Andre Boysen, Digital Identity Evangelist, SecureKey
Every morning when I leave the house, I do a quick pat down to check for essentials: Phone? Check. Wallet? Check. Keys? Check. These three belongings are basic representations of my identity and are woven into my daily activities. Quite frankly, they’re critical, and like millions of others, I go through this same process whenever I’m leaving a restaurant, a movie, or anywhere else … when I remember to do it.
But what happens when I go through the check-down process and find one of my essential items is missing? I’m overcome with an immediate sense of dread, followed by a tremendous sense of urgency to recover or replace what I lost. My motivation to recover these items consequently transcends whatever else I have going on that day – that’s how critical these items are to my daily life. Because of their importance, my “meantime to recovery” for any of these items is usually a small window. The shorter this window is, the more I’m mitigating risk not only for myself, but potentially the credit card company, phone carrier and other services that may have to cover fraudulent activity.
I was thinking about these two interconnected concepts recently after I received a notification that a user ID and password to an online service I seldom use was “potentially compromised.” Are consumers equally motivated to recover their online login information, as they are a lost wallet? Are they as driven to reduce the meantime to recovery to as short a window as possible?
The answer often is no – or “it depends on the credential.” If you find that your banking user ID was compromised, you’re likely to change it as soon as you can get online. There is a high motivation driving the meantime to recover to as sort a window as possible.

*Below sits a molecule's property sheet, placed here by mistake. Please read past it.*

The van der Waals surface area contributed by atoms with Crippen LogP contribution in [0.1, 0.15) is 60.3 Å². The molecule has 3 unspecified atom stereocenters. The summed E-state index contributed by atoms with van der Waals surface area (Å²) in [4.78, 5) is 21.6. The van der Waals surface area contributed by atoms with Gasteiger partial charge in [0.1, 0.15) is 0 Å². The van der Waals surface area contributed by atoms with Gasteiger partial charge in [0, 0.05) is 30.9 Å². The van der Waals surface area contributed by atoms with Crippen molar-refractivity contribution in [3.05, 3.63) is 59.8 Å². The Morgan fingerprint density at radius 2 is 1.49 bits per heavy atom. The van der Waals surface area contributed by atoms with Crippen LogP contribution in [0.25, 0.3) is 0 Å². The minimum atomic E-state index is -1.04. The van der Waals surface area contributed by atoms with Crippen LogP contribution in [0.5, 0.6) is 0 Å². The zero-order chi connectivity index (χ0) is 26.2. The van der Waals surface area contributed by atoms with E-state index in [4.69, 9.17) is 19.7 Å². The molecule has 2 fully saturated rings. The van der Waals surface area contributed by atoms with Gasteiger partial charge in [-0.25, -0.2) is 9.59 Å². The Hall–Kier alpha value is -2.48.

These two concepts – “motivation to recover” and “meantime to recovery” – are critical for online services to understand and cultivate in consumers. Today’s threat landscape has hardened people to the fact the there is a real possibly their user ID and password will be stolen or compromised at some point. Getting the consumer motivated to recover them is important in eliminating the latent risk of the natal compromise.
Low motivation extends the meantime to recovery, prolonging the time an attacker has to use and exploit a credential in their attack. More time to potentially leak consumer information. More time to conduct fraudulent financial transactions. More time to drive up the remediation costs of a breach. More time to damage the brand. More time to destroy any goodwill or trust that has been built up with the consumer.
Can companies cultivate a high motivation in their customers? The numbers on their face are not good – today’s average consumer has more than 130 user IDs and passwords. It’s no wonder why the average person is only concerned with the credential equivalents of their keys, wallet and phone. This is usually a banking credential, a social media ID credential or something equally critical to their well-being.
So how does an online service protect itself from falling into the abyss of user ids and passwords, motivating their customers to cover their credential? There are two primary methods, one that is extremely difficult, and one that is much easier. The hard way is to change your business so that the consumer highly values it and would never want a credential to the service exposed. Easy to type, not easy to do.
The second way? Anchor to an existing user ID and password that ANY customer would be highly motivated to recover – like the aforementioned banking example. One increasingly popular option is to anchor to a social media platform like Facebook or LinkedIn because consumers often access them several times a day. However, given the recent data breaches at LinkedIn and Tumblr, social media platforms are seemingly more susceptible to data breaches than financial online services whose security is considered by many to be unparalleled.
This is what the Canadian Government has opted to do in partnership with SecureKey and its Concierge Service – it empowers users to access the online services they want using their familiar and trusted online banking user ID and password. Aside from the tremendous convenience this affords a customer, it also alleviates risk for online services by eliminating the use of passwords and personal information to log in a customer. In the end, the web service has a choice: does it partner with a service that anchors an identity to a trusted source to eliminate the risk and stress, or does it become the user’s 131st?